What's Happening At Blood Source
Fred Rowe took the microphone to introduce a mighty nice speaker, our own Elaine Roc.  After being successful at an earlier career for about 20 years, she resigned to do something else that touched her heart. She has been working for Blood Source, in which she was rapidly promoted. Currently she is the director of automated recruitment, at which post she uses her considerable people skills to raise awareness about donating to Blood Source. She also serves with the central California hemophilia foundation.

Blood Source was initially founded in 1948 as a nonprofit, at the impetus of some physicians at Sutter Hospital who needed more blood to do their work. Elaine decided to focus mainly on one aspect of the wonderful work done by Blood Source, namely "Source Plasma".  Plasma is the liquid part of blood.  Both whole plasma and its components are vital to the treatment of at least 80 different diseases.  The number of uses for plasma and its components is sure to increase because there are numerous on-going research projects on plasma. 
There is a worldwide need for the Blood Source products. Blood banks around the world need plasma and its components because these are scarce commodities in many foreign countries.  About 65% of the source plasma obtained in the United States is sent to other locations around the world.  

To prepare for a plasma donation, a person should avoid caffeine during the day before, eat a good meal, and drink a lot of water. Although it takes only about five or 10 minutes to donate whole blood (depending on the size of your veins), it takes about 45 minutes to donate for "source plasma".  During this process, the donor is entertained by recent movies and delightful company. Temporarily some of the donor’s  blood leaves the donor, while it is being subdivided into components, and then it is returned, minus "the goodies". Theoretically one could donate source plasma every other day but to be more conservative, plasma donations are limited to twice a week.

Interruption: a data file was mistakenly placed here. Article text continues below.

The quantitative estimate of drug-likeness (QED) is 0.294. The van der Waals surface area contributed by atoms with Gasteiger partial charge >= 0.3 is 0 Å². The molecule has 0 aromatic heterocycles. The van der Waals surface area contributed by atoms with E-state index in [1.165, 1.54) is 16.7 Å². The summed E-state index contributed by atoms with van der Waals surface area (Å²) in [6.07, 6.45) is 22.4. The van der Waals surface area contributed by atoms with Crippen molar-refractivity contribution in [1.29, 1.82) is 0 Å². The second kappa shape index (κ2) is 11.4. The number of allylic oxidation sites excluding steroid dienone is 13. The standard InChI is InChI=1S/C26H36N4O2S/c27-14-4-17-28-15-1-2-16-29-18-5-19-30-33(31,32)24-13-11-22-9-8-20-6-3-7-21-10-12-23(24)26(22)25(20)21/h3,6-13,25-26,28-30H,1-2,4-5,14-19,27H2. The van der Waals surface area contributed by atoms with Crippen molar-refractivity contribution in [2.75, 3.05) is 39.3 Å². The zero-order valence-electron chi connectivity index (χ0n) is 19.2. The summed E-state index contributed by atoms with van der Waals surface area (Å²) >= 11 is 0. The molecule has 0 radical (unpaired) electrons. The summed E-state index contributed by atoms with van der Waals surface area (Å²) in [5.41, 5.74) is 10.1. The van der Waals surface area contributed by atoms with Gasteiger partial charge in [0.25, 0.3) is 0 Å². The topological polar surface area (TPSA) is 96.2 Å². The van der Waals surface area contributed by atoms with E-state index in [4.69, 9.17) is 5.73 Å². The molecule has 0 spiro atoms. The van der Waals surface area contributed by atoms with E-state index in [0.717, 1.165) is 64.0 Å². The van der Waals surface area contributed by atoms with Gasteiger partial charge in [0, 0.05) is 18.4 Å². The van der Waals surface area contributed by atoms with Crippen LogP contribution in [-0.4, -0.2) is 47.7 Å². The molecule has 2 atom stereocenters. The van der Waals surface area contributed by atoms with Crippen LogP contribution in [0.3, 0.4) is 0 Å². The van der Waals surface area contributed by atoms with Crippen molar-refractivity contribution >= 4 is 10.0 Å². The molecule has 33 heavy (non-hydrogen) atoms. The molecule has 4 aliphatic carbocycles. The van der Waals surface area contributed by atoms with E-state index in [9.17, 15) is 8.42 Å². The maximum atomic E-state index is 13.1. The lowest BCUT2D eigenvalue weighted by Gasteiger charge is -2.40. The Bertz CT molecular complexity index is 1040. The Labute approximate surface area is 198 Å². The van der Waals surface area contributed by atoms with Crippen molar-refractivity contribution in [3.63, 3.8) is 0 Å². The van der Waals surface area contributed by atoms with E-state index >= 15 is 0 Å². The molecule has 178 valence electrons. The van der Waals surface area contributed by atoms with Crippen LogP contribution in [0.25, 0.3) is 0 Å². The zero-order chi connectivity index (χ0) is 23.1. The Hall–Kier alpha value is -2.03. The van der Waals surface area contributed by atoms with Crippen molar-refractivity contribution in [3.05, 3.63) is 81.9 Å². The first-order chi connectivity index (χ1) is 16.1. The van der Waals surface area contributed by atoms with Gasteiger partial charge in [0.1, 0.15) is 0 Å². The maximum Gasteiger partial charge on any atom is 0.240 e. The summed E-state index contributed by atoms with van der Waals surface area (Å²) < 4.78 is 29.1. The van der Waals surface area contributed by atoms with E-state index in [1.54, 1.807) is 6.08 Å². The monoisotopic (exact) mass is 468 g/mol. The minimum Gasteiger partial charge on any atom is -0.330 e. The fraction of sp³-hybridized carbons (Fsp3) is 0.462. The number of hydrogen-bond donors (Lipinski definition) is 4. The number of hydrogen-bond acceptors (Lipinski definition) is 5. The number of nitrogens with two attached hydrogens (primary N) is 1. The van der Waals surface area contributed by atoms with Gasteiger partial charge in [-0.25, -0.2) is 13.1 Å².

One of the most important products is Immunoglobulin.  These are a variety of antibodies in immunoglobulin which can be utilized to combat diseases.  Since different people have been exposed to different diseases, these different diseases stimulate the production of various different antibodies, making immunoglobulin products very versatile and valuable.  The Common denominator of these various diseases is that the patient has an impaired immune system.  Some people are genetically unable to form any antibodies at all, and infusion of these immunoglobulins, beginning shortly after birth, prevents the death of these babies, although we don't know how long these patients will ultimately live. However, one recipient mentioned by Elaine has completed medical school and is the oldest living recipient of this treatment, so far.  
Our club now is categorized as one of the "big clubs" in our district and records have been kept about the frequency of blood donations in the various clubs in the District.  We rank sixth among the big clubs which is not anything to brag about. Elaine distributed cards which can be utilized, so that our friends and relatives can also donate and credit our club. Some people (about 38% of the population of the United States) are unable to donate because of various FDA restrictions.  For example, there is a weight minimum of 110 pounds. Women are not allowed to donate.  Elaine ended early but remained afterwards to answer the many questions.
Reporter:  Cliff Straehley